The great intensive street pattern of the area so damaged in the 1980s and the previous debate about O’Connell St.
This is a sort of ‘Photo of the Day’ post to follow Matt’s one this morning: The day in question being last Friday 30th of Jan. Thankfully I was able to get back to the city from work in the South Island just in time to ride to the Ministerial Cycleways Announcement on the abandoned CMJ off-ramp. See here for how promising is the repurposing of this symbol of urban motorway-era overbuild into something useful.
As I observed in the post linked to above it’s surprisingly pleasant on the ramp, you’re largely above the traffic. Here’s a pic with a photo-op on bikes for Transport Minister Simon Bridges, Mayor Len Brown, and AT Chair Lester Levy going on in the distance.
And the backdrop? Three current and three soon-to-be apartment buildings. Left to right; Urba on Howe street, a new build, two existing blocks, the old Telecom office about to be converted, another 80/90s office building of considerable ordinariness under conversion, and another existing one. Hundreds of new dwellings in easy walk or ride to K Rd, Ponsonby, and of course the city.
I had a good chat with new transport minister Bridges, to be continued, he was very relaxed and out of a suit unlike his poor officials [background]. Those elegant cuffed wrists holding the phone belong to city Urban Design Champion Ludo Campbell-Reid who will be very important in making sure that NZTA’s traffic engineers don’t get away with insisting on some sort of massive cage along the sides of this route out of panic about what humans might do in their motorway corridor.
A balance between ensuring safety and creating a great environment is key here. It is important that the physical detail of this conversion treat riding and walking as normal activities that do not require the kind of defensive constructions that hurtling along in tin boxes at 100 kph do. It is already a fun and secure place to ride and walk. And even though its as close as we are likely to get to an elevated Highline in Auckland I don’t think it needs to be fussily guilded. I like experiencing the tough motorway engineering on foot or bike; there’s something a little transgressive about it. Sightlines need to be clear and the width is great, and practical for reducing conflicts on a shared path. For the route see Matt’s previous post.
The only cost of any consequence is a short bridge at the southern end of the ramp opposite South St connecting through to the bottom of East Street then up to K Rd in one direction, and Canada St, and the Grafton Gully and North Western cycleways in the other. Yay. The architects of the Pt Resolution Bridge [now called Monk MacKenzie] are on the design team so we have high hopes for a beautiful structure here.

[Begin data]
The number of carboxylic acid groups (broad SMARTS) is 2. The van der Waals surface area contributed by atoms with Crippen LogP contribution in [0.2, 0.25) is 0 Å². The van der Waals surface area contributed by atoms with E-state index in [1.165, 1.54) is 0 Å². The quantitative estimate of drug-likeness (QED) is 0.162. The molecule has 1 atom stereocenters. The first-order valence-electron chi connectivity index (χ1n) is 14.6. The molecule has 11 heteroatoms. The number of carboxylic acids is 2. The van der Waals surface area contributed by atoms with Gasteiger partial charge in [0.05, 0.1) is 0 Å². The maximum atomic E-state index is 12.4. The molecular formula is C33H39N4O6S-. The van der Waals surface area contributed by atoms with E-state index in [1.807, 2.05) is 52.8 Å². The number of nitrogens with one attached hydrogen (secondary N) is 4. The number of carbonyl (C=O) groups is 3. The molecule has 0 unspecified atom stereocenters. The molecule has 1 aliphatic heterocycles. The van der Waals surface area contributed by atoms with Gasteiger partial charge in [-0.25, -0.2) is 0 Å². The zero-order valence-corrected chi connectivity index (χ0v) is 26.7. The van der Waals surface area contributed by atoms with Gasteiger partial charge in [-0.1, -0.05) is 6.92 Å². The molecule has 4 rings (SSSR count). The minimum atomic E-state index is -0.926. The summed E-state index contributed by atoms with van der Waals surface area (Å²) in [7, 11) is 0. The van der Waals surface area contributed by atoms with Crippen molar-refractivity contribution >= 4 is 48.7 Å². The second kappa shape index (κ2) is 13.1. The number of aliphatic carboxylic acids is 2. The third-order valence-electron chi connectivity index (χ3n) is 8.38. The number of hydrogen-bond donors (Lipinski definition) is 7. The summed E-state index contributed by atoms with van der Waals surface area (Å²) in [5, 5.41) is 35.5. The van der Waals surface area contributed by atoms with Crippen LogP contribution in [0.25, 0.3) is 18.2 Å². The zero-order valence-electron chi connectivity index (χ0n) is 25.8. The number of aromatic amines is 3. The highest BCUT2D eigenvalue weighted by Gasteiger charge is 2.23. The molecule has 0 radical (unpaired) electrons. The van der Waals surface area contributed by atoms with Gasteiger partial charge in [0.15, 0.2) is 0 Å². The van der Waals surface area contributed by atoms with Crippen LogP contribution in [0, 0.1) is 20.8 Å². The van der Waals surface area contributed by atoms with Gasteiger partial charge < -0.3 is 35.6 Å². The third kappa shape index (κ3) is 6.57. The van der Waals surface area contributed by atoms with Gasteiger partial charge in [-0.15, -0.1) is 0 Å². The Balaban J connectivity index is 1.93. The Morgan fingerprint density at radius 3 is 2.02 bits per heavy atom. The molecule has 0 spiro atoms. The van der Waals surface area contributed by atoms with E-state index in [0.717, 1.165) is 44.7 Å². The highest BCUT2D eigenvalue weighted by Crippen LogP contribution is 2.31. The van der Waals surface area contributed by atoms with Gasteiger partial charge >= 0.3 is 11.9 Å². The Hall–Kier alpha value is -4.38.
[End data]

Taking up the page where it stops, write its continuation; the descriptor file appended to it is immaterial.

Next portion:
Breaking! Just got the ok on Twitter from NZTA to share these:
Stunning. But interestingly only views from the motorway users’ perspective, and no one appearing to be using it… hopefully there are some equally developed views for above. You can see the bridge sweeps past South St to link with Canada St and the bottom of East St. Therefore directly to the Grafton Gully and Northwestern Cycleways more than to K Rd.
Talking of beautiful pedestrian/cycling bridges after the function I rode on to see the new one between the Grafton Gully cycleway and the path between Elam/Whitaker Pl and Symonds St:
And what a lovely sensuous and sinewy thing it is too. Structural engineering practice Novare were the lead designers.
From there I headed down to the city via O’Connell St. Of course it would be much better if there was also a route through the Wellesley St underpass. There is available space at the northern end which is currently only occupied by desultory planting. This would mean that pedestrians and riders wouldn’t have to go up and across Symonds St to get to and the from the city and the cycleway. It is hard to imagine how this connection isn’t a priority for AT/AC?
O’Connell St is insanely improved; fantastic work by AC + AT. A huge success; peopled, busy, new sales being made and life being lived on the street. Previously it was just parking and vehicles circulating looking for parking. Still needs a tweak to reduce the rat-running, a good start would be to review the street pattern to the south [uphill], I propose reversing the one-way to up hill rather than down, as it currently funnels vehicles into O’Connell. Reversing this pattern would retain the same level of vehicle access to the surrounding buildings but direct movement towards the streets with higher vehicle priority. The aim should be for only delivery or emergency vehicles with destinations actually on O’Connell to be there. How it was: